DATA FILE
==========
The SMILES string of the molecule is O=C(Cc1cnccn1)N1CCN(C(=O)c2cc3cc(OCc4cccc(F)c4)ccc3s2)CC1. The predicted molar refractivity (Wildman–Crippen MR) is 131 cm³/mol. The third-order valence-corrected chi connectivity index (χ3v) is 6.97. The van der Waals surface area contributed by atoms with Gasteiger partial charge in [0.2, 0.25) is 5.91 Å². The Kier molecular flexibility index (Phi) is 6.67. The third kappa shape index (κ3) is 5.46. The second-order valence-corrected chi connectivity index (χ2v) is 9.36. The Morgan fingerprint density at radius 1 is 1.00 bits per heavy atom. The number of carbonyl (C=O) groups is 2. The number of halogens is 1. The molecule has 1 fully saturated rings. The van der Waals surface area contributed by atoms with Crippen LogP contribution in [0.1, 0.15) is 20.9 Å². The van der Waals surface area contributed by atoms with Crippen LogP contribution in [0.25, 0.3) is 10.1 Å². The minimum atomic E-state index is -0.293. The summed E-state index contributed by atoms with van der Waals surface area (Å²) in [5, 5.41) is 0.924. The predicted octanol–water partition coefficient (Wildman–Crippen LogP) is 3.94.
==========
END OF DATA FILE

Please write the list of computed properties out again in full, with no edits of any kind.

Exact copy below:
The SMILES string of the molecule is O=C(Cc1cnccn1)N1CCN(C(=O)c2cc3cc(OCc4cccc(F)c4)ccc3s2)CC1. The predicted molar refractivity (Wildman–Crippen MR) is 131 cm³/mol. The third-order valence-corrected chi connectivity index (χ3v) is 6.97. The van der Waals surface area contributed by atoms with Gasteiger partial charge in [0.2, 0.25) is 5.91 Å². The Kier molecular flexibility index (Phi) is 6.67. The third kappa shape index (κ3) is 5.46. The second-order valence-corrected chi connectivity index (χ2v) is 9.36. The Morgan fingerprint density at radius 1 is 1.00 bits per heavy atom. The number of carbonyl (C=O) groups is 2. The number of halogens is 1. The molecule has 1 fully saturated rings. The van der Waals surface area contributed by atoms with Crippen LogP contribution in [0.1, 0.15) is 20.9 Å². The van der Waals surface area contributed by atoms with Crippen LogP contribution in [0.25, 0.3) is 10.1 Å². The minimum atomic E-state index is -0.293. The summed E-state index contributed by atoms with van der Waals surface area (Å²) in [5, 5.41) is 0.924. The predicted octanol–water partition coefficient (Wildman–Crippen LogP) is 3.94.